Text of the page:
Climate change poses "the single biggest threat" to Britain's historic sites, buildings, coastlines, rivers and countryside, the country's main conservation charity said on Monday.
The National Trust said it was already experiencing first-hand the consequences of more frequent extreme weather events -- such as drought, heavy rain and wildfires -- on its properties.
"It demands our urgent and unswerving attention, and we call on our partners and on governments across the UK to stand with us and to do more to confront the challenges we all face," Patrick Begg, the natural resources director at the charity said.
"Our responsibility spans hundreds of historic sites, buildings and some of the nation's most-loved coastlines, rivers and countryside."
Begg's comments come after the release of a report by the trust on Monday, setting out the work it is doing to adapt to the changing climate.
Some of its plans include working with landowners to slow the flow of water off hillsides by restoring peatland or planting trees, by re-meandering rivers to slow down flood peaks and by future-proofing its gardens to cope against changing weather patterns.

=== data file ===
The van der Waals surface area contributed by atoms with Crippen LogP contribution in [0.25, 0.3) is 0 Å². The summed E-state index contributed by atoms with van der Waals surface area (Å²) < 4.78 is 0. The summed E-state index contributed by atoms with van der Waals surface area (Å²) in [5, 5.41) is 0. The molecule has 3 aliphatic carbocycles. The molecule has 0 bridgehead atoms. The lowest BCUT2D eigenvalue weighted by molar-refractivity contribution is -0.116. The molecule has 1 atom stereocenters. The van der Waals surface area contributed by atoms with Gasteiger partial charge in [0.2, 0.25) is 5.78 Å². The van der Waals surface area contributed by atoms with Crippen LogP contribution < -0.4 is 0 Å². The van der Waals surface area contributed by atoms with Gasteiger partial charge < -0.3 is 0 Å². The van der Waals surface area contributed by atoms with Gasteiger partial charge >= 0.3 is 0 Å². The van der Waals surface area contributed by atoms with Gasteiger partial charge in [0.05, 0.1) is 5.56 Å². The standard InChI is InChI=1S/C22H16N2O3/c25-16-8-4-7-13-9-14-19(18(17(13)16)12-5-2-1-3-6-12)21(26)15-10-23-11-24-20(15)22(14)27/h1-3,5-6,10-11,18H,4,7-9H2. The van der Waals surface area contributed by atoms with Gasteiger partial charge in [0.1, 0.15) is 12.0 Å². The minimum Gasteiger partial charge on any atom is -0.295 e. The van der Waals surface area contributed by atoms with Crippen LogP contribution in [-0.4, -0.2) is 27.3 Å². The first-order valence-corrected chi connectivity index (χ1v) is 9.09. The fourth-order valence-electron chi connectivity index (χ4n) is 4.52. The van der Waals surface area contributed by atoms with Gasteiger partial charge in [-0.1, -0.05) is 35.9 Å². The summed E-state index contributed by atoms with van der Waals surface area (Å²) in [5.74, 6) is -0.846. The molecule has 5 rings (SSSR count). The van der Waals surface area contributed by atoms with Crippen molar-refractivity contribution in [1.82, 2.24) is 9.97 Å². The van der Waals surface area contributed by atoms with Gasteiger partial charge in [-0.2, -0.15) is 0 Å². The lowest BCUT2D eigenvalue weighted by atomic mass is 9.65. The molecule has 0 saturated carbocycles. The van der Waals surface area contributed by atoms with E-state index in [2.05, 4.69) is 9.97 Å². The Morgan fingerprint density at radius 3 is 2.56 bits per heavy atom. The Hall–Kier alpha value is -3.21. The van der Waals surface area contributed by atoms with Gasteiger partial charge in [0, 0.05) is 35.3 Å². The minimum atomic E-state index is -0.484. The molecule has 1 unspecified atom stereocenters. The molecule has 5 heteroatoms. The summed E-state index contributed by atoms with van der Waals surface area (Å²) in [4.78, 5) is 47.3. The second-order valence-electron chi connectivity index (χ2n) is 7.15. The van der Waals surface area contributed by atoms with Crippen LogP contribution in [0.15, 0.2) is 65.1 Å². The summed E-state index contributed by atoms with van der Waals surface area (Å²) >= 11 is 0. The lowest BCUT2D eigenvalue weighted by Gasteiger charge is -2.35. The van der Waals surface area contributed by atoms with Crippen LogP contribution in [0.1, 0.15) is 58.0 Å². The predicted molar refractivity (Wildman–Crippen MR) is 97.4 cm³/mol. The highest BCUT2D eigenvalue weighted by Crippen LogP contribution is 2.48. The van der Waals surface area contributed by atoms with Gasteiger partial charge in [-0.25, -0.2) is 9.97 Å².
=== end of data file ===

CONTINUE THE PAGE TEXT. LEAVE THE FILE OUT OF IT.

According to the report, 71 percent of the places the trust looks after could be at medium or high risk of climate hazards by 2060.
Flagging up the risks
"This is a serious obligation and we do not claim to have all the answers, Begg said.
"But we do know that adapting to changing climate is essential if the trust is to live up to its founding purpose."
The National Trust, which received 24 million visitors to its historic houses, gardens and estates in 2022, has also further developed its technology with a "hazard map" to help it pinpoint the risk to its places from climate change.
"The hazard map flags the risk so that we can discuss with property teams what they are seeing in real terms, such as flooding, wildfire or overheating," Keith Jones, a consultant on climate change at the trust, said.
"By doing an 'on-the-ground' reality check with property teams, which essentially explores their experiences and detailed site knowledge, we can then assess the reality of these risks -- whether they are great or small -- and prepare accordingly."
The trust, which has 250,000 hectares of land, 780 miles of coastline and 220 gardens and parks in its care, suggested the introduction of a climate resilience act to make climate change adaptation a legal requirement for public bodies.
The act, it said, could create national targets for climate change adaptation while imposing a statutory duty on public bodies to make adaptation a key factor in decision-making.
Appointing a minister for climate adaptation in the Cabinet Office or Treasury would also be "pivotal", the trust said.